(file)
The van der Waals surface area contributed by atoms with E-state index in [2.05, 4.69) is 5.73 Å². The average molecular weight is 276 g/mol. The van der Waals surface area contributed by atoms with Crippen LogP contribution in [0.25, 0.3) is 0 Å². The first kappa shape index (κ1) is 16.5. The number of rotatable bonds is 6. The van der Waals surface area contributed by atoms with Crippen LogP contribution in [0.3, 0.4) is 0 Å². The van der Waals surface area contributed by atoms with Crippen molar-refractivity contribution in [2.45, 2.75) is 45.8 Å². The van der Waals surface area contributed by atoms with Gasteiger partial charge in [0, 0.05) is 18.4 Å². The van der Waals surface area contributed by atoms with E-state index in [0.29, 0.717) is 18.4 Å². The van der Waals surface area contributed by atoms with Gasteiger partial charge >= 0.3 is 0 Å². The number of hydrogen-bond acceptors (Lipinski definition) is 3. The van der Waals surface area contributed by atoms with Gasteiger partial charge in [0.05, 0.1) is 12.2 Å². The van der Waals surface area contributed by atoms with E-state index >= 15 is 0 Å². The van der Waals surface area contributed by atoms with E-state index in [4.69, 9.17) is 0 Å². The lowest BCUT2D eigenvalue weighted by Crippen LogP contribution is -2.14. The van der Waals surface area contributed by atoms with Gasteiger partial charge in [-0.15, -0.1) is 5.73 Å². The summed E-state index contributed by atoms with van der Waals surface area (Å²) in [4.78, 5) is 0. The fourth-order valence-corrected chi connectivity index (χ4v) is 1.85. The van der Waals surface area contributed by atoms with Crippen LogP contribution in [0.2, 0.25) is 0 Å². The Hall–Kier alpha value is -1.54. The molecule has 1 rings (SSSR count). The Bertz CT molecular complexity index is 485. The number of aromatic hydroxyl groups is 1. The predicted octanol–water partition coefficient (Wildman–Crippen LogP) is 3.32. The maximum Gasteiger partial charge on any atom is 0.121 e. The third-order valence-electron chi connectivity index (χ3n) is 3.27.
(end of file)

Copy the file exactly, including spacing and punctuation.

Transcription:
The van der Waals surface area contributed by atoms with E-state index in [2.05, 4.69) is 5.73 Å². The average molecular weight is 276 g/mol. The van der Waals surface area contributed by atoms with Crippen LogP contribution in [0.25, 0.3) is 0 Å². The first kappa shape index (κ1) is 16.5. The number of rotatable bonds is 6. The van der Waals surface area contributed by atoms with Crippen LogP contribution in [0.3, 0.4) is 0 Å². The van der Waals surface area contributed by atoms with Crippen molar-refractivity contribution in [2.45, 2.75) is 45.8 Å². The van der Waals surface area contributed by atoms with Gasteiger partial charge in [0, 0.05) is 18.4 Å². The van der Waals surface area contributed by atoms with E-state index in [0.29, 0.717) is 18.4 Å². The van der Waals surface area contributed by atoms with Gasteiger partial charge >= 0.3 is 0 Å². The number of hydrogen-bond acceptors (Lipinski definition) is 3. The van der Waals surface area contributed by atoms with Gasteiger partial charge in [0.05, 0.1) is 12.2 Å². The van der Waals surface area contributed by atoms with E-state index >= 15 is 0 Å². The van der Waals surface area contributed by atoms with E-state index in [4.69, 9.17) is 0 Å². The lowest BCUT2D eigenvalue weighted by Crippen LogP contribution is -2.14. The van der Waals surface area contributed by atoms with Gasteiger partial charge in [-0.15, -0.1) is 5.73 Å². The summed E-state index contributed by atoms with van der Waals surface area (Å²) in [4.78, 5) is 0. The fourth-order valence-corrected chi connectivity index (χ4v) is 1.85. The van der Waals surface area contributed by atoms with Crippen LogP contribution in [0.2, 0.25) is 0 Å². The Hall–Kier alpha value is -1.54. The molecule has 1 rings (SSSR count). The Bertz CT molecular complexity index is 485. The number of aromatic hydroxyl groups is 1. The predicted octanol–water partition coefficient (Wildman–Crippen LogP) is 3.32. The maximum Gasteiger partial charge on any atom is 0.121 e. The third-order valence-electron chi connectivity index (χ3n) is 3.27.